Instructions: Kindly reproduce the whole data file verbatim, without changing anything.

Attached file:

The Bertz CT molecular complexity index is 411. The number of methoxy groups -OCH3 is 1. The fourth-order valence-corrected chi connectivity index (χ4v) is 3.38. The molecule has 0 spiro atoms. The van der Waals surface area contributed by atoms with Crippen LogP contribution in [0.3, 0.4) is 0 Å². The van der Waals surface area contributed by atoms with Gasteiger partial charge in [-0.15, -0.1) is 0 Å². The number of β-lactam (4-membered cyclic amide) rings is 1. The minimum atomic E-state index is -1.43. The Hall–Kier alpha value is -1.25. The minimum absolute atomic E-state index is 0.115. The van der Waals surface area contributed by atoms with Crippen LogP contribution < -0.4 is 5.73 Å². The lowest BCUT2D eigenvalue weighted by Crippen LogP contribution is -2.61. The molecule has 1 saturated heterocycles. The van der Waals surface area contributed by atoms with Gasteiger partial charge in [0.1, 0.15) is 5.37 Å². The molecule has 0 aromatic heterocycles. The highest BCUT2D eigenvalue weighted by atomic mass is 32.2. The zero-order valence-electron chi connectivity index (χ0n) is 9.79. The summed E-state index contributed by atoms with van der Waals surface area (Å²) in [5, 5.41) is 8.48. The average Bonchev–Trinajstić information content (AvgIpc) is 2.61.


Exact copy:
The Bertz CT molecular complexity index is 411. The number of methoxy groups -OCH3 is 1. The fourth-order valence-corrected chi connectivity index (χ4v) is 3.38. The molecule has 0 spiro atoms. The van der Waals surface area contributed by atoms with Crippen LogP contribution in [0.3, 0.4) is 0 Å². The van der Waals surface area contributed by atoms with Gasteiger partial charge in [-0.15, -0.1) is 0 Å². The number of β-lactam (4-membered cyclic amide) rings is 1. The minimum atomic E-state index is -1.43. The Hall–Kier alpha value is -1.25. The minimum absolute atomic E-state index is 0.115. The van der Waals surface area contributed by atoms with Crippen LogP contribution < -0.4 is 5.73 Å². The lowest BCUT2D eigenvalue weighted by Crippen LogP contribution is -2.61. The molecule has 1 saturated heterocycles. The van der Waals surface area contributed by atoms with Gasteiger partial charge in [0.1, 0.15) is 5.37 Å². The molecule has 0 aromatic heterocycles. The highest BCUT2D eigenvalue weighted by atomic mass is 32.2. The zero-order valence-electron chi connectivity index (χ0n) is 9.79. The summed E-state index contributed by atoms with van der Waals surface area (Å²) in [5, 5.41) is 8.48. The average Bonchev–Trinajstić information content (AvgIpc) is 2.61.